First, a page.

Indian Eden. Open tooth. Bone bruise. This town split in two.Clocks ring out as train horns, each hour hand drags into a screech—
iron, steel, iron. The minute hand runs its fingers
through the outcrops.
Drunktown. Drunk is the punch. Town a gasp.
In between the letters are boots crushing tumbleweeds,
a tractor tire backing over a man’s skull.
In a six-part poetic sequence, Skeets describes the difficult lives that young Indian men often face in Gallup, New Mexico. The first section of “Drunktown” uses telling details to reveal life in what it calls Indian Eden. But of course, this is not paradise. Like the bodies that seem to inhabit the town, Indian Eden is injured, “split in two.” It is a town where even time—physical and animate—is driven by the come-and-go of freight trains and more concerned with the “outcrops,” the spaces outside its human lives. The first stanza foreshadows what readers eventually learn: that Indian Eden is a space where the bodies of young men (drunk, ill, suicidal) are torn apart by trains. Time, equally brutal, also rends lives apart.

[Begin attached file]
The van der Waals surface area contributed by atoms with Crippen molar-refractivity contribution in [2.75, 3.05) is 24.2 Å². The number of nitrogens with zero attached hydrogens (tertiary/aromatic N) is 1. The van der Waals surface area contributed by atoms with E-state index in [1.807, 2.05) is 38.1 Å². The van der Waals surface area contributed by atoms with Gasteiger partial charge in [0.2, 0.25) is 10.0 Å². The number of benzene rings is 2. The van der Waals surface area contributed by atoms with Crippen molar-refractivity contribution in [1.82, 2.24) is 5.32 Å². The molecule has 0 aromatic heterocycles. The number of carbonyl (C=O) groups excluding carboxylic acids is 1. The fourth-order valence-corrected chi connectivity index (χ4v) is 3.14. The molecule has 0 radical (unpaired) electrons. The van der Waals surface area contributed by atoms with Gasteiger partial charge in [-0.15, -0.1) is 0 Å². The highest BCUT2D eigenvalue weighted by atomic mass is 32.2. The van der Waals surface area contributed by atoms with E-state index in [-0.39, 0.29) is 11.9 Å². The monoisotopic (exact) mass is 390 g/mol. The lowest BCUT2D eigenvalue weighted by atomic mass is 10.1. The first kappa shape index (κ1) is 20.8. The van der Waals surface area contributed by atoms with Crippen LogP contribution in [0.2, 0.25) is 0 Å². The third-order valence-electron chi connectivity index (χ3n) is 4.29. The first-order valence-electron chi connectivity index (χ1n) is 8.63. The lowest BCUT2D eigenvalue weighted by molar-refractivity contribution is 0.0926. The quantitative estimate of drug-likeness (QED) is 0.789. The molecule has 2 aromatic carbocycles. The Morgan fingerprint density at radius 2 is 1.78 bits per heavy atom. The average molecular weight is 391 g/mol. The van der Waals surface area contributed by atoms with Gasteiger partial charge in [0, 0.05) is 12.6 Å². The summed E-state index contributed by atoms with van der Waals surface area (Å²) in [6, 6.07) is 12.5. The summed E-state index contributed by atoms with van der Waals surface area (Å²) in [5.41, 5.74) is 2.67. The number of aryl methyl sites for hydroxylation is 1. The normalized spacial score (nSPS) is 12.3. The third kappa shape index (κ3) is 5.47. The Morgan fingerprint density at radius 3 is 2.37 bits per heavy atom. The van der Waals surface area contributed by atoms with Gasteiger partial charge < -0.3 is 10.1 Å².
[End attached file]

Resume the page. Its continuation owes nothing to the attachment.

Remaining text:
In the second stanza, Skeets describes Drunktown. “Drunk is the punch,” he writes, comparing the town to a physical blow as well as the punchline of a joke, though nothing Skeets describes in the town feels laughable. Abandoned, rural, a place where a body (dead? drunk? sick? a victim of violence?) might be run over by an unsuspecting driver. Not the suburbs.
Further on, the poem reveals that a relative of the speaker, drunk and tired, has chosen a poor site to sleep. But at this moment, readers see a man’s skull broken by a tractor. The story, context, and the additional emotional weight come later and deepen the horror.
“Town a gasp,” Skeets writes, a gulp, an exclamation, a cry, as if words only fail in this place of bone bruise and broken skulls. Skeets shows readers that names (also a kind of imagery) destabilize or alter meaning or shift perspective. He critiques the connotations and plumbs the meanings in the place names that surround us, revealing both historical and contemporary pain, revealing where we make our lives.